Section 107 > St. Athanasius (died 373 A.D.) ... “Even if the Church were reduced to a handful ...” - - during the “arian” heresy ... we are there again, but worse.

Section 13.3 > Matt 16:18, Gates of Hell scripture ... is *not* about the Office of the Papacy ... four Dogmatic Councils defined it ... that heresy will not cause the Dogma to disappear.

Section 13.4 > The vatican-2 heretic cult does not have the Office of the Papacy only the Catholic Church has the Papacy.

Section 13.6 > The Catholic Dogma on Jurisdiction and Automatic Excommunication for heresy define that ... God has allowed Catholic Jurisdiction ... for Mass and Confession to disappear from the world. There is no such thing as Catholic Mass outside of the Catholic Church.

Non-Catholic heresies such as “vatican-2”, “sspx”, “sspv”, “cmri”, etc. ... do not have Catholic Mass.

Section 19.1 > Dogma on Abjuration for *re-entering* Christianity (the Catholic Church) … after being automatically excommunicated. A Formal Abjuration is provided here also.

Section 10.2 > Returning to a state of grace, in places and times when Confession is not available, like now.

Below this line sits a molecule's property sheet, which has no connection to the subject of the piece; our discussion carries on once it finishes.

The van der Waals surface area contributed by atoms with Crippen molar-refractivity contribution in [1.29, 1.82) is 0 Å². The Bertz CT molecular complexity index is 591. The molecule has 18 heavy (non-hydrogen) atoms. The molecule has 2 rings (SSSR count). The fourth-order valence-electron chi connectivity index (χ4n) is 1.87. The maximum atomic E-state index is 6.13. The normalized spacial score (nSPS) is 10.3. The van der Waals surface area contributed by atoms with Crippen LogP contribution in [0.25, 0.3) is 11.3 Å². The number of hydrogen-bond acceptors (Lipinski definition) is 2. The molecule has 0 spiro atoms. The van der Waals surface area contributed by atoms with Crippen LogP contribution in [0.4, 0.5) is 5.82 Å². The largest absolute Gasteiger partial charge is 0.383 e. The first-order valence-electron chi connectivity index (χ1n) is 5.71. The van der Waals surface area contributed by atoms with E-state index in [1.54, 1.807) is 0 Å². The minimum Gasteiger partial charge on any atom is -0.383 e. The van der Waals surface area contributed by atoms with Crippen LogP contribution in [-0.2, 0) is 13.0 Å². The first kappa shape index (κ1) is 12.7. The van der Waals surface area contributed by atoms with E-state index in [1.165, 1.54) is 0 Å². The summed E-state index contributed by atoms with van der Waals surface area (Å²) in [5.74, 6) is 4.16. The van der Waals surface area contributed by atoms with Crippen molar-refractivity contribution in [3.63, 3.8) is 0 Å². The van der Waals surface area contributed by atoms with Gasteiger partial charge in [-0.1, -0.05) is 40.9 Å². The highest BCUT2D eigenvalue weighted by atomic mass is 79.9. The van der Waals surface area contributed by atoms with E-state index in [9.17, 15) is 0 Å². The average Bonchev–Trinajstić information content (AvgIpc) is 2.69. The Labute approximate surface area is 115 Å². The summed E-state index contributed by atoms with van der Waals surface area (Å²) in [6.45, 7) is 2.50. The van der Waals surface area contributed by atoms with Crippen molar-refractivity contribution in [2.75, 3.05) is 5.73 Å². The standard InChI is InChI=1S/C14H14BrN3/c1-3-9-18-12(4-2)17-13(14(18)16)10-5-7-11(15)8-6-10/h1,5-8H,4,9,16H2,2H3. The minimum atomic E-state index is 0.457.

- - - -

Second Council of Constantinople, 553 A.D. -- infallible Source of Dogma >
"The heretic, even though he has not been condemned formally by any individual, in reality brings anathema on himself, having cut himself off from the way of truth by his heresy."

Blessed John Eudes, died 1680 >
“The greatest evil existing today is heresy, an infernal rage which hurls countless souls into eternal damnation.”

Everything you must know, believe, and do to get to Heaven is on > > Immaculata-one.com.

Victoria
Our Lady of Conquest
Pray for us

Rory said...

Victoria. Hi. Thank you for your well-referenced and earnest plea. May God bless you on your journey of faith.